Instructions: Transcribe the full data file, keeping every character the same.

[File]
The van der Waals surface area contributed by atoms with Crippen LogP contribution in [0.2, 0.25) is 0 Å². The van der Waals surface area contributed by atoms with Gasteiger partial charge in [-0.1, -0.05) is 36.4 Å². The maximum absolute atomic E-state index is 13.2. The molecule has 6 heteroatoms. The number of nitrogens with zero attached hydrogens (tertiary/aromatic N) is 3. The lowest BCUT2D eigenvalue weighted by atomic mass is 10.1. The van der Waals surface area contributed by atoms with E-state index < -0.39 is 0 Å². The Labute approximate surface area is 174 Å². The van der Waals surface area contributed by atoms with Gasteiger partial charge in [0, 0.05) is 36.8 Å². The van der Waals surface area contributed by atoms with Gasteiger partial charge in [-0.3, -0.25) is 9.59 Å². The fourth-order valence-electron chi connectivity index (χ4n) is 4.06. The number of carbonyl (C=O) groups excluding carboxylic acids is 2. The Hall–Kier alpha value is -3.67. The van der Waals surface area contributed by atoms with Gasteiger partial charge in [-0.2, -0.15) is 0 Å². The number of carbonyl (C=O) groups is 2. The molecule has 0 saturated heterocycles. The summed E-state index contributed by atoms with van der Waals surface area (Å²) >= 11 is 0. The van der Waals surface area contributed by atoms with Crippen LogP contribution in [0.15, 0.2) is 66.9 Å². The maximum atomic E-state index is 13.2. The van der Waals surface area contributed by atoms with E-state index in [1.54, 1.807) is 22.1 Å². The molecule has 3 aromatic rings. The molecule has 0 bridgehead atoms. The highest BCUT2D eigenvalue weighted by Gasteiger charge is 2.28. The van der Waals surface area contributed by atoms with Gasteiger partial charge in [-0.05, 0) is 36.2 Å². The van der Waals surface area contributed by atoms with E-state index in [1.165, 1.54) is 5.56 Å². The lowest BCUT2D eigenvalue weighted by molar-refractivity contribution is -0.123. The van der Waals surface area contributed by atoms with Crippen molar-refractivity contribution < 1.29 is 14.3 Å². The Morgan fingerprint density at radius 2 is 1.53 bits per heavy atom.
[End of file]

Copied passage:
The van der Waals surface area contributed by atoms with Crippen LogP contribution in [0.2, 0.25) is 0 Å². The van der Waals surface area contributed by atoms with Gasteiger partial charge in [-0.1, -0.05) is 36.4 Å². The maximum absolute atomic E-state index is 13.2. The molecule has 6 heteroatoms. The number of nitrogens with zero attached hydrogens (tertiary/aromatic N) is 3. The lowest BCUT2D eigenvalue weighted by atomic mass is 10.1. The van der Waals surface area contributed by atoms with E-state index < -0.39 is 0 Å². The Labute approximate surface area is 174 Å². The van der Waals surface area contributed by atoms with Gasteiger partial charge in [0, 0.05) is 36.8 Å². The van der Waals surface area contributed by atoms with Gasteiger partial charge in [-0.3, -0.25) is 9.59 Å². The fourth-order valence-electron chi connectivity index (χ4n) is 4.06. The number of carbonyl (C=O) groups excluding carboxylic acids is 2. The Hall–Kier alpha value is -3.67. The van der Waals surface area contributed by atoms with Gasteiger partial charge in [-0.2, -0.15) is 0 Å². The number of carbonyl (C=O) groups is 2. The molecule has 0 saturated heterocycles. The summed E-state index contributed by atoms with van der Waals surface area (Å²) >= 11 is 0. The van der Waals surface area contributed by atoms with Crippen LogP contribution in [0.15, 0.2) is 66.9 Å². The maximum atomic E-state index is 13.2. The van der Waals surface area contributed by atoms with E-state index in [1.54, 1.807) is 22.1 Å². The molecule has 3 aromatic rings. The molecule has 0 bridgehead atoms. The highest BCUT2D eigenvalue weighted by Gasteiger charge is 2.28. The van der Waals surface area contributed by atoms with Gasteiger partial charge in [-0.05, 0) is 36.2 Å². The van der Waals surface area contributed by atoms with E-state index in [1.165, 1.54) is 5.56 Å². The lowest BCUT2D eigenvalue weighted by molar-refractivity contribution is -0.123. The van der Waals surface area contributed by atoms with Crippen molar-refractivity contribution < 1.29 is 14.3 Å². The Morgan fingerprint density at radius 2 is 1.53 bits per heavy atom.